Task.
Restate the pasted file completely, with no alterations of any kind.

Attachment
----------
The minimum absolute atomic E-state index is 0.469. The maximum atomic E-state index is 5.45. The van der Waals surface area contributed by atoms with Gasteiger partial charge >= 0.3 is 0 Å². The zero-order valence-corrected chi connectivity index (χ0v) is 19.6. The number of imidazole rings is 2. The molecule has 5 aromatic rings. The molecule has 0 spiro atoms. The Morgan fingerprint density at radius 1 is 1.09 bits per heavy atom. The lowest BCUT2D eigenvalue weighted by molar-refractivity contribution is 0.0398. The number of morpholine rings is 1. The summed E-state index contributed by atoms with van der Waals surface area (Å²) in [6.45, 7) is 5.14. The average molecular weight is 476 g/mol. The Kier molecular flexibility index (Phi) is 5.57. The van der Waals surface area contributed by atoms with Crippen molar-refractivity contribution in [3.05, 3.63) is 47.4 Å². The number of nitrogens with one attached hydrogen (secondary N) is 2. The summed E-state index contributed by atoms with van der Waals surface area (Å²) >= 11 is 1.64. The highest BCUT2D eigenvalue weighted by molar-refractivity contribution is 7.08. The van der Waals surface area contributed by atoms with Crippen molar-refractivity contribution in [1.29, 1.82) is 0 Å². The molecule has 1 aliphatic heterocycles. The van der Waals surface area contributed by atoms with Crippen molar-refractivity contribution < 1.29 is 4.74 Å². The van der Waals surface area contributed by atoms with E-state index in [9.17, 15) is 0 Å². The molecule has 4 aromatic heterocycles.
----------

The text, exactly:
The minimum absolute atomic E-state index is 0.469. The maximum atomic E-state index is 5.45. The van der Waals surface area contributed by atoms with Gasteiger partial charge >= 0.3 is 0 Å². The zero-order valence-corrected chi connectivity index (χ0v) is 19.6. The number of imidazole rings is 2. The molecule has 5 aromatic rings. The molecule has 0 spiro atoms. The Morgan fingerprint density at radius 1 is 1.09 bits per heavy atom. The lowest BCUT2D eigenvalue weighted by molar-refractivity contribution is 0.0398. The number of morpholine rings is 1. The summed E-state index contributed by atoms with van der Waals surface area (Å²) in [6.45, 7) is 5.14. The average molecular weight is 476 g/mol. The Kier molecular flexibility index (Phi) is 5.57. The van der Waals surface area contributed by atoms with Crippen molar-refractivity contribution in [3.05, 3.63) is 47.4 Å². The number of nitrogens with one attached hydrogen (secondary N) is 2. The summed E-state index contributed by atoms with van der Waals surface area (Å²) >= 11 is 1.64. The highest BCUT2D eigenvalue weighted by molar-refractivity contribution is 7.08. The van der Waals surface area contributed by atoms with Crippen molar-refractivity contribution in [1.29, 1.82) is 0 Å². The molecule has 1 aliphatic heterocycles. The van der Waals surface area contributed by atoms with Crippen molar-refractivity contribution < 1.29 is 4.74 Å². The van der Waals surface area contributed by atoms with E-state index in [9.17, 15) is 0 Å². The molecule has 4 aromatic heterocycles.